The Truth-O-Meter Says:
Facebook posts

"Nearly 100,000 people get shot every year. That's 270 people a day and 87 dead."

Facebook posts on Saturday, July 21st, 2012 in on the Internet

Do 100,000 people get shot every year in U.S.? Facebook post says yes

In the wake of the mass shooting in Aurora, Colo., Americans took to social media to express their views on guns and violence.

A reader sent us one Facebook post about the extent of gun violence in the United States. It said, "USA is #1 in gun violence. Nearly 100,000 people get shot every year. That's 270 people a day and 87 dead because of gun violence every day."

In this item, we’ll look at the second half of that claim: "Nearly 100,000 people get shot every year. That's 270 people a day and 87 dead."

The numbers

We turned to statistics from the federal Centers for Disease Control and Prevention; experts in the field told us it keeps the most reliable statistics on the subject. The CDC collects two sets of relevant data.

The first is data for deaths by guns, which is included in an annual report about deaths of all types during calendar year 2009. The numbers for gun deaths is broken down into several categories:

Suicide: 18,735 deaths
Homicide: 11,493 deaths
Unintentional: 554 deaths
Legal interventions: 333 deaths
Undetermined: 232 deaths

Total: 31,347 deaths

The second data set tracks non-fatal injuries by guns. According to the CDC, there were 73,505 non-fatal firearm injuries in 2010. (We will ignore an additional 13,851 non-fatal injuries from BB or pellet guns.)

How accurate is the Facebook post?

If you add together the gun deaths and the non-fatal gun injuries, you get 104,852 people shot every year. That’s very close to what the Facebook post said. The Facebook post was also close in its daily averages -- 287 people shot every day, and 86 deaths by gun every day.

There’s one area, however, in which the Facebook post could have benefited from additional context. It says that "nearly 100,000 people get shot every year," which to us suggests that a victim is being shot by someone else. In reality, a significant majority of gun deaths comes from self-inflicted firearm wounds.

If you ignore the suicides -- and if you assume that relatively few people survive a suicide attempt with a firearm (we couldn’t find any hard data on that question) -- then the number of people who got shot, either fatally or non-fatally, was about 86,000, or roughly 235 a day. That’s lower than the Facebook post indicated. And the daily number of firearm deaths would be substantially lower -- 35 per day, rather than the 87 cited in the Facebook post.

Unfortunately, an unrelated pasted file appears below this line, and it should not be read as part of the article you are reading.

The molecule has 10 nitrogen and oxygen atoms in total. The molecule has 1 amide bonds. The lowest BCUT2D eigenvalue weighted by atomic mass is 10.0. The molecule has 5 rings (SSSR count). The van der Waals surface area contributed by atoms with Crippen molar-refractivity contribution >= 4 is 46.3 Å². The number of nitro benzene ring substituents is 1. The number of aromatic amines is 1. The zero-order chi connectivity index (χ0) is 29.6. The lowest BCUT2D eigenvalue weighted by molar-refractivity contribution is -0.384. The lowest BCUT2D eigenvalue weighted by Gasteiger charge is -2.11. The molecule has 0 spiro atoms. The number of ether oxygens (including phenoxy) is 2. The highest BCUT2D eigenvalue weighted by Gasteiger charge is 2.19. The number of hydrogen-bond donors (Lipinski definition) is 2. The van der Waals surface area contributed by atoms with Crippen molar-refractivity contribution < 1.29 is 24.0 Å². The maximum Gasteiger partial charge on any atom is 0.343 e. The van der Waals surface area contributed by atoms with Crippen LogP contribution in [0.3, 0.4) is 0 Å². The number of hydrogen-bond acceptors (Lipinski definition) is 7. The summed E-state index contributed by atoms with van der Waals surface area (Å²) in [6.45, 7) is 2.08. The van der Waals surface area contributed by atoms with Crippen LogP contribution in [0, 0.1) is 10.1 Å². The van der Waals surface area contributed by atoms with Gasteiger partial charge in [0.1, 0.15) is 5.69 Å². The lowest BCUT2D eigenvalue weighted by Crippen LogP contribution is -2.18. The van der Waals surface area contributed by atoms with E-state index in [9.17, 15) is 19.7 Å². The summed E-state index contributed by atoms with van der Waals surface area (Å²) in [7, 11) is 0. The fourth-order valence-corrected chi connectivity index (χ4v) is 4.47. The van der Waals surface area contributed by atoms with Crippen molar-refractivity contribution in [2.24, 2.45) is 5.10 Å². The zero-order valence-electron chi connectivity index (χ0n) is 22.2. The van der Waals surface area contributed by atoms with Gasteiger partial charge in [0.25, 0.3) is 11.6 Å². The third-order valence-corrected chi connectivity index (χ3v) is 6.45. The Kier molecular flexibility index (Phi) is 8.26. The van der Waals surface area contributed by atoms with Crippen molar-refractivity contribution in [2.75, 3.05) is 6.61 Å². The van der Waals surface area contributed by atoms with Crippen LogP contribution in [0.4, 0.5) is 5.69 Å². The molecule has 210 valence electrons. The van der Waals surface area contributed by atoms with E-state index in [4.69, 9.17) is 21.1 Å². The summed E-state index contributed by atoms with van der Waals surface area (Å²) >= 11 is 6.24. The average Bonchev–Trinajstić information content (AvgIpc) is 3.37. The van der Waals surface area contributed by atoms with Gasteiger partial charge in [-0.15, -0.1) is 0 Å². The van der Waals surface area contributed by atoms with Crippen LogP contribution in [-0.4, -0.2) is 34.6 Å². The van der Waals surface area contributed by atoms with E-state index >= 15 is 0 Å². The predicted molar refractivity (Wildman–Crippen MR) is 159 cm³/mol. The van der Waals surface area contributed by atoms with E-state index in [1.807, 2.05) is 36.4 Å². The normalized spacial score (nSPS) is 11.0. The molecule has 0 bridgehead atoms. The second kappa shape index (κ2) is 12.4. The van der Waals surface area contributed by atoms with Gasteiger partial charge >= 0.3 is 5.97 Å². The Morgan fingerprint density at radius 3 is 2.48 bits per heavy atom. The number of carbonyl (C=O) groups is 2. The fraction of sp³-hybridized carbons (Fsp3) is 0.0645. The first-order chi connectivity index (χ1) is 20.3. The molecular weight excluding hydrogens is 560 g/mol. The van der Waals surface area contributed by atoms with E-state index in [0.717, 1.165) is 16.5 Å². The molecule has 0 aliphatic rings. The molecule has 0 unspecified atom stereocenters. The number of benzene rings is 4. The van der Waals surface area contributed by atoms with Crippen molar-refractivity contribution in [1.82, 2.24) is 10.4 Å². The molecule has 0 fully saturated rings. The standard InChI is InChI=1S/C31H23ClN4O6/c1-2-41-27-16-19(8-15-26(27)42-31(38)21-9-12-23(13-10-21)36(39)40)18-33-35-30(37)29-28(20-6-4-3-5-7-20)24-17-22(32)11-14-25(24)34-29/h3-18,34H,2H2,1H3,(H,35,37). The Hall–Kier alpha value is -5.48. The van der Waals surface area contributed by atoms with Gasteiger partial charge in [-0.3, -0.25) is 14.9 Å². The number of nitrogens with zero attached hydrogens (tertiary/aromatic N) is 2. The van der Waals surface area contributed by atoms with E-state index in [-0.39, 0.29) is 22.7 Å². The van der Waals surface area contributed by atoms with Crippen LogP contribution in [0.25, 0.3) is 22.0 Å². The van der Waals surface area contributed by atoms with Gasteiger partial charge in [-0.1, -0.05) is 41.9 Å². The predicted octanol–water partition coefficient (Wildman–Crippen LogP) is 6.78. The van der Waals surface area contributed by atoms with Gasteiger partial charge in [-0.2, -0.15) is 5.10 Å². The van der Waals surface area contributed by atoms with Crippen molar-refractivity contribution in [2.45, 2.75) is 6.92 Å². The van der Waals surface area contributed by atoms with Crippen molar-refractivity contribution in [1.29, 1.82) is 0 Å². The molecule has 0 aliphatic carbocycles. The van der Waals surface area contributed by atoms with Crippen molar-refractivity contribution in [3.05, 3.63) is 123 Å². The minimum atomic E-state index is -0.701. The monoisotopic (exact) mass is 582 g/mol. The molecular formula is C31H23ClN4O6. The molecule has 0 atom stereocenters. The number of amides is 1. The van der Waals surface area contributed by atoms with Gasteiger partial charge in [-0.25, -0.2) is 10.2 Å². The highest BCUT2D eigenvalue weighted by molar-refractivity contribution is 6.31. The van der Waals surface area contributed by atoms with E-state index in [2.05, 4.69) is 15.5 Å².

Our ruling

The numbers in the Facebook post are close to accurate, as long as you make one major assumption -- that suicides count as "get(ting) shot." We think that assumption is debatable, but there is no question that at least 100,000 people did die or become injured from firearms. On balance, we rate this claim Mostly True.

About this statement:

Published: Monday, July 23rd, 2012 at 1:46 p.m.

Subjects: Guns


Facebook post, received by PolitiFact July 21, 2012

Centers for Disease Control and Prevention, "Deaths: Final Data for 2009," Dec. 29, 2011

Centers for Disease Control and Prevention, WISQARS Nonfatal Injury Reports (main search page), accessed July 23, 2012

Email interview with Daniel W. Webster, co-director of the Johns Hopkins Center for Gun Policy and Research, July 23, 2012

Written by: Louis Jacobson
Researched by: Louis Jacobson
Edited by: Angie Drobnic Holan

How to contact us:

We want to hear your suggestions and comments.

For tips or comments on our Obameter and our GOP-Pledge-O-Meter promise databases, please e-mail the Obameter. If you are commenting on a specific promise, please include the wording of the promise.

For comments about our Truth-O-Meter or Flip-O-Meter items, please e-mail the Truth-O-Meter. We’re especially interested in seeing any chain e-mails you receive that you would like us to check out. If you send us a comment, we'll assume you don't mind us publishing it unless you tell us otherwise.

Browse The Truth-O-MeterTM: